In a world where rape victims frequently report that they haven’t gotten the care and emotional support need or that they have become the victim of “victim-blaming”, learning that someone is working hard to help victims gives many a sense of hope.
The Nobel Peace Prize
It was announced on October 6th, 2016, that Dr. Denis Mukwege who many know from a documentary called “The Man Who Mends Women: The Wrath of Hippocrates”, has been nominated for the Nobel Peace Prize for the third time.
Dr. Mukwege began his career as a gynecologist in the Democratic Republic of Congo where he opened Panzi Hospital. He initially hoped to help reduce the number of women who died during childbirth, but his focus changed when his first patient arrived.
She had been beaten and raped with what he called “extreme violence”.
Today, his hospital is an international foundation which helps rape victims. Their services don’t just cover the medical recovery, they also offer the support needed to heal emotionally and mentally. They’ve even created a five-step process called the Panzi healing model. The “five pillars” are:
- Medical care
- Psychosocial therapy
- Socioeconomic support
- Reintegration into society
- Legal assistance
His work has earned him numerous awards, including:
- UN Human Rights Prize
- Olof Palme Prize
- Wallenberg Medal from University of Michigan
- Civil Courage Prize
- Sakharov Prize for the Freedom Of Thought
- Hillary Clinton Award
- Human Rights First Award
Several universities have also extended him an honorary degree as a Doctor of Science, including Harvard.
The work that Mukwege does is not appreciated by many, however, and in 2012 after giving a speech against the horrors of mass rape in the U.N., a man entered his home and tried to kill both the doctor and his family. Thankfully, a guard stopped the man and they were able to flee.
U.S. Rape Culture
While the U.S. certainly does not have to face many of the horrors experienced by women in the Congo, we do have our own rape culture through which the victims of rape are further victimized.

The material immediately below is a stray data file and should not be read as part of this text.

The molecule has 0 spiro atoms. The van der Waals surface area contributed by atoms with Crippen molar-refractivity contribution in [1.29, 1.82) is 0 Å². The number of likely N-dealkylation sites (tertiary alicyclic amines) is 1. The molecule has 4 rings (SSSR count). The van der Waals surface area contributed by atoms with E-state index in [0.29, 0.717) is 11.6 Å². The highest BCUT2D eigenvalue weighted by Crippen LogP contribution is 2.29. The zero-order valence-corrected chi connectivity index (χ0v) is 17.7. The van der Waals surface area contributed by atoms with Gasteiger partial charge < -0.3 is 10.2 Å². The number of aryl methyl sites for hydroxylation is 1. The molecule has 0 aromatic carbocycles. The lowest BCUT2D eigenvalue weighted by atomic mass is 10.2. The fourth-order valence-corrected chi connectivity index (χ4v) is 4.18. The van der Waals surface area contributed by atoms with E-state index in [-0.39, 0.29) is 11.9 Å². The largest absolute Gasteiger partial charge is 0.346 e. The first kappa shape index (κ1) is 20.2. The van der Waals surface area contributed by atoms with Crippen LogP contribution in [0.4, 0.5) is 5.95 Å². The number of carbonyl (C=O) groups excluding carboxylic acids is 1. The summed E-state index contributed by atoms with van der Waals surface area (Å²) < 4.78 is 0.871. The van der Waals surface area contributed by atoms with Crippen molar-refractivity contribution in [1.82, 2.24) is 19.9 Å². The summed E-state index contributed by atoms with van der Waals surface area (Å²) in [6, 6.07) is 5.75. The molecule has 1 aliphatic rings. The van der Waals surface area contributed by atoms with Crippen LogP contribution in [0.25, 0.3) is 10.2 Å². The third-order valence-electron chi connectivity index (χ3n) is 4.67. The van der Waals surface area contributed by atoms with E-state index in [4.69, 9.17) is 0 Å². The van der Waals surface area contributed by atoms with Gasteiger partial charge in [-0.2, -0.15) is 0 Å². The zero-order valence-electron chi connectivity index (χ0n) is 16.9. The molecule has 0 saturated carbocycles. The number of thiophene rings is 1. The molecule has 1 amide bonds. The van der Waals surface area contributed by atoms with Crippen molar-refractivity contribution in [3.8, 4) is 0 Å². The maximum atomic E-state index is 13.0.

What Is Rape Culture?
Any environment in which rape is widespread, but the media and popular culture “normalizes” or excuses it, is rape culture. Examples include:
- Making the act seem not as serious as it is, a “boys will be boys” attitude.
- Victim blaming – implying that she or he may have asked for it based on what they were wearing, drinking, or doing just before the attack.
- Allowing sexual harassment or cat calling to continue and thinking that’s ok.
- Teaching women that they need to constantly be aware and protect themselves but not teaching men that they are responsible for the harm they cause women when they rape them.
- Law officers failing to take rape allegations seriously.
A lot of attention has been brought to this culture in the U.S. over the past year, especially after an anonymous victim wrote a letter detailing the way she was treated after her attack by her family, friends, attorneys, and the public.
Given the stress and attitude that many victims believe they will receive if they report what has happened to them, it is hardly surprising that a large percentage of rapes go unreported.
Can Things Change?
Yes. Change won’t be overnight, but there are steps we can take as a society to encourage change. There are many groups that work with victims so that they feel comfortable with reporting the crime and understand all of their legal options. As for public outcry, poor decisions made by judges are being put under a microscope and petitions are being signed demanding that they be pulled from the bench.
You might think that you can’t make much of an impact but all it takes is someone speaking up and making it clear that allowing the general attitude to continue is unacceptable. If you see someone behaving inappropriately, don’t just look the other way. Speak up or contact the police.